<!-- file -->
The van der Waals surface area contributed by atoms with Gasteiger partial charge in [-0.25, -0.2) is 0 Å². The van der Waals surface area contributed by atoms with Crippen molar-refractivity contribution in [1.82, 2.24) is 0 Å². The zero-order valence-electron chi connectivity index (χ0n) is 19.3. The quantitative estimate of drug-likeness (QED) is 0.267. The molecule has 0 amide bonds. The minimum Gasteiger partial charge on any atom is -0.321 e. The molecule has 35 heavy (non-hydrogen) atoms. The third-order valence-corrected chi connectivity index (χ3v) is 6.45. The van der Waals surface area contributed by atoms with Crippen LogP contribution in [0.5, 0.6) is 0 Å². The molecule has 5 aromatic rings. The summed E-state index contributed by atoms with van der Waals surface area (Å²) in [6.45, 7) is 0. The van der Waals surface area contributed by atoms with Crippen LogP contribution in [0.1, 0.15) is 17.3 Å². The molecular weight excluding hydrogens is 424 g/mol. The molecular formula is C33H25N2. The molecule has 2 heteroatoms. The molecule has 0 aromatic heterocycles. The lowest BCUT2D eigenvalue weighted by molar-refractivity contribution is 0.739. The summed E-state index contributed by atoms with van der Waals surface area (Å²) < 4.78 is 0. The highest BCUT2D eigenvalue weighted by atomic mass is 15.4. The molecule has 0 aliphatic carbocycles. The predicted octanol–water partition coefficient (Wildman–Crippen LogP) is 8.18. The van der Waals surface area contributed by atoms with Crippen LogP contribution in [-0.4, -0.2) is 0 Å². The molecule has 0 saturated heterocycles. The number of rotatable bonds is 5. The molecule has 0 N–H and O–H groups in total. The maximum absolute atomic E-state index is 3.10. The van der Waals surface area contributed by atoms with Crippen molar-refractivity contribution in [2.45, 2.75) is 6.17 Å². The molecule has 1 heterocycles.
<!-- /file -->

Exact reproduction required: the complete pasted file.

The van der Waals surface area contributed by atoms with Gasteiger partial charge in [-0.25, -0.2) is 0 Å². The van der Waals surface area contributed by atoms with Crippen molar-refractivity contribution in [1.82, 2.24) is 0 Å². The zero-order valence-electron chi connectivity index (χ0n) is 19.3. The quantitative estimate of drug-likeness (QED) is 0.267. The molecule has 0 amide bonds. The minimum Gasteiger partial charge on any atom is -0.321 e. The molecule has 35 heavy (non-hydrogen) atoms. The third-order valence-corrected chi connectivity index (χ3v) is 6.45. The van der Waals surface area contributed by atoms with Crippen LogP contribution in [0.5, 0.6) is 0 Å². The molecule has 5 aromatic rings. The summed E-state index contributed by atoms with van der Waals surface area (Å²) in [6.45, 7) is 0. The van der Waals surface area contributed by atoms with Crippen LogP contribution in [0.1, 0.15) is 17.3 Å². The molecular weight excluding hydrogens is 424 g/mol. The molecular formula is C33H25N2. The molecule has 2 heteroatoms. The molecule has 0 aromatic heterocycles. The lowest BCUT2D eigenvalue weighted by molar-refractivity contribution is 0.739. The summed E-state index contributed by atoms with van der Waals surface area (Å²) < 4.78 is 0. The highest BCUT2D eigenvalue weighted by atomic mass is 15.4. The molecule has 0 aliphatic carbocycles. The predicted octanol–water partition coefficient (Wildman–Crippen LogP) is 8.18. The van der Waals surface area contributed by atoms with Crippen LogP contribution in [-0.4, -0.2) is 0 Å². The molecule has 0 saturated heterocycles. The number of rotatable bonds is 5. The molecule has 0 N–H and O–H groups in total. The maximum absolute atomic E-state index is 3.10. The van der Waals surface area contributed by atoms with Crippen molar-refractivity contribution in [2.45, 2.75) is 6.17 Å². The molecule has 1 heterocycles.